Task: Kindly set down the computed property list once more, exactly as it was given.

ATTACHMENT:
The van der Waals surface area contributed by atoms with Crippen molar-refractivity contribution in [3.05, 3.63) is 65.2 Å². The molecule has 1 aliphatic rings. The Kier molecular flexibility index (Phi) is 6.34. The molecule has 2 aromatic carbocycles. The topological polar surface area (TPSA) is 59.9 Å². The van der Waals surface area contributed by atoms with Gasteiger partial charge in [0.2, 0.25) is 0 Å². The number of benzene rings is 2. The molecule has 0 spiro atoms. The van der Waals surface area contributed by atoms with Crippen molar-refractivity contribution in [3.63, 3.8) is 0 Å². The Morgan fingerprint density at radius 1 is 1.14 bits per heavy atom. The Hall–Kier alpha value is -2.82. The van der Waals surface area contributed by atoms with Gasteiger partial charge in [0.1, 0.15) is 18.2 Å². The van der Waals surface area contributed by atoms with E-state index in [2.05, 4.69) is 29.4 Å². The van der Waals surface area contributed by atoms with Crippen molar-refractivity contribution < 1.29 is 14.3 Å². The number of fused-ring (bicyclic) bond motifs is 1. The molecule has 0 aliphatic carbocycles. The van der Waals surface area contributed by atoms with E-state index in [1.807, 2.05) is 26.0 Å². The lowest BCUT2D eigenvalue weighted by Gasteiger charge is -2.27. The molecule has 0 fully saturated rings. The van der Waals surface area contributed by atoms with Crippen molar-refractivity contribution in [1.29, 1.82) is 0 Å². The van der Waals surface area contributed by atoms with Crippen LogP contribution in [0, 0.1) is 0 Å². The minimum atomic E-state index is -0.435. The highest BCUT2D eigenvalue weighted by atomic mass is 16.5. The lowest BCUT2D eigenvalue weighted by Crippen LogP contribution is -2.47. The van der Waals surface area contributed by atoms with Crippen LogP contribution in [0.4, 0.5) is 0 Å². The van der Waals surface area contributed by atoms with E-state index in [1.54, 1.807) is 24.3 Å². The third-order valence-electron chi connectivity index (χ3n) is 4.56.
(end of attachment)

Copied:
The van der Waals surface area contributed by atoms with Crippen molar-refractivity contribution in [3.05, 3.63) is 65.2 Å². The molecule has 1 aliphatic rings. The Kier molecular flexibility index (Phi) is 6.34. The molecule has 2 aromatic carbocycles. The topological polar surface area (TPSA) is 59.9 Å². The van der Waals surface area contributed by atoms with Gasteiger partial charge in [0.2, 0.25) is 0 Å². The number of benzene rings is 2. The molecule has 0 spiro atoms. The van der Waals surface area contributed by atoms with Crippen molar-refractivity contribution in [3.63, 3.8) is 0 Å². The Morgan fingerprint density at radius 1 is 1.14 bits per heavy atom. The Hall–Kier alpha value is -2.82. The van der Waals surface area contributed by atoms with Gasteiger partial charge in [0.1, 0.15) is 18.2 Å². The van der Waals surface area contributed by atoms with E-state index in [2.05, 4.69) is 29.4 Å². The van der Waals surface area contributed by atoms with Crippen molar-refractivity contribution < 1.29 is 14.3 Å². The number of fused-ring (bicyclic) bond motifs is 1. The molecule has 0 aliphatic carbocycles. The van der Waals surface area contributed by atoms with E-state index in [1.807, 2.05) is 26.0 Å². The lowest BCUT2D eigenvalue weighted by Gasteiger charge is -2.27. The molecule has 0 fully saturated rings. The van der Waals surface area contributed by atoms with Crippen molar-refractivity contribution in [1.29, 1.82) is 0 Å². The van der Waals surface area contributed by atoms with Crippen LogP contribution in [0, 0.1) is 0 Å². The minimum atomic E-state index is -0.435. The highest BCUT2D eigenvalue weighted by atomic mass is 16.5. The lowest BCUT2D eigenvalue weighted by Crippen LogP contribution is -2.47. The van der Waals surface area contributed by atoms with Crippen LogP contribution in [0.4, 0.5) is 0 Å². The van der Waals surface area contributed by atoms with E-state index in [1.54, 1.807) is 24.3 Å². The third-order valence-electron chi connectivity index (χ3n) is 4.56.